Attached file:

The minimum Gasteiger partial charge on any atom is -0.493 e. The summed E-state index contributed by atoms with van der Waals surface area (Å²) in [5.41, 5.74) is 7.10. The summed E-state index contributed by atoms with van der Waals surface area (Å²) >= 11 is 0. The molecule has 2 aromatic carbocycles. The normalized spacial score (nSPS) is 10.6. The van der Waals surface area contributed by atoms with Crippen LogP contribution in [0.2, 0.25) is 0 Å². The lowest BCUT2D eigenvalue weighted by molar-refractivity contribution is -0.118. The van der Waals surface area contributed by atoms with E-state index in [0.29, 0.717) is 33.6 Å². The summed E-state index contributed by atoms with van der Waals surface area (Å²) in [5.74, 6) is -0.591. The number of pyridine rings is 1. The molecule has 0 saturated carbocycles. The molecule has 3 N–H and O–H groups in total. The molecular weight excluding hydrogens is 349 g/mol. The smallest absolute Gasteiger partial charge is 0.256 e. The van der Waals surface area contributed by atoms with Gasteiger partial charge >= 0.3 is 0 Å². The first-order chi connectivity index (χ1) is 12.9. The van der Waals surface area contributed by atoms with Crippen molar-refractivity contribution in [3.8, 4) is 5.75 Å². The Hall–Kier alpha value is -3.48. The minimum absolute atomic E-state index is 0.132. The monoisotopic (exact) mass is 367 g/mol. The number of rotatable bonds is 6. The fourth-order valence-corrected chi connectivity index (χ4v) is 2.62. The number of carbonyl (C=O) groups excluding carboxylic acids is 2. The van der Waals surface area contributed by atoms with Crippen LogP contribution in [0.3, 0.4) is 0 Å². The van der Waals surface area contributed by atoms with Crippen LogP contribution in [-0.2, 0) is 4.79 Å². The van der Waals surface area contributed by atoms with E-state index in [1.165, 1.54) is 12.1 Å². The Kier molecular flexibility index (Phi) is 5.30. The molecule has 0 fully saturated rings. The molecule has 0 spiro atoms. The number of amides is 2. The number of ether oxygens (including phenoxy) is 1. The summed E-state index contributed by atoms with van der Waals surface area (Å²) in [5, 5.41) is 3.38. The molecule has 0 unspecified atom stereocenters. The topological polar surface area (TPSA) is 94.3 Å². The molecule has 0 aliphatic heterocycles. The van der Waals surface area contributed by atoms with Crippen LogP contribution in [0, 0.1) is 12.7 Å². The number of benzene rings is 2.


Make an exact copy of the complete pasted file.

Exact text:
The minimum Gasteiger partial charge on any atom is -0.493 e. The summed E-state index contributed by atoms with van der Waals surface area (Å²) in [5.41, 5.74) is 7.10. The summed E-state index contributed by atoms with van der Waals surface area (Å²) >= 11 is 0. The molecule has 2 aromatic carbocycles. The normalized spacial score (nSPS) is 10.6. The van der Waals surface area contributed by atoms with Crippen LogP contribution in [0.2, 0.25) is 0 Å². The lowest BCUT2D eigenvalue weighted by molar-refractivity contribution is -0.118. The van der Waals surface area contributed by atoms with E-state index in [0.29, 0.717) is 33.6 Å². The summed E-state index contributed by atoms with van der Waals surface area (Å²) in [5.74, 6) is -0.591. The number of pyridine rings is 1. The molecule has 0 saturated carbocycles. The molecule has 3 N–H and O–H groups in total. The molecular weight excluding hydrogens is 349 g/mol. The smallest absolute Gasteiger partial charge is 0.256 e. The van der Waals surface area contributed by atoms with Gasteiger partial charge >= 0.3 is 0 Å². The first-order chi connectivity index (χ1) is 12.9. The van der Waals surface area contributed by atoms with Crippen molar-refractivity contribution in [3.8, 4) is 5.75 Å². The Hall–Kier alpha value is -3.48. The minimum absolute atomic E-state index is 0.132. The monoisotopic (exact) mass is 367 g/mol. The number of rotatable bonds is 6. The fourth-order valence-corrected chi connectivity index (χ4v) is 2.62. The number of carbonyl (C=O) groups excluding carboxylic acids is 2. The van der Waals surface area contributed by atoms with Crippen LogP contribution in [0.3, 0.4) is 0 Å². The van der Waals surface area contributed by atoms with Crippen LogP contribution in [-0.2, 0) is 4.79 Å². The van der Waals surface area contributed by atoms with E-state index in [1.165, 1.54) is 12.1 Å². The Kier molecular flexibility index (Phi) is 5.30. The molecule has 0 fully saturated rings. The molecule has 0 spiro atoms. The number of amides is 2. The number of ether oxygens (including phenoxy) is 1. The summed E-state index contributed by atoms with van der Waals surface area (Å²) in [5, 5.41) is 3.38. The molecule has 0 unspecified atom stereocenters. The topological polar surface area (TPSA) is 94.3 Å². The molecule has 0 aliphatic heterocycles. The van der Waals surface area contributed by atoms with Crippen LogP contribution in [0, 0.1) is 12.7 Å². The number of benzene rings is 2.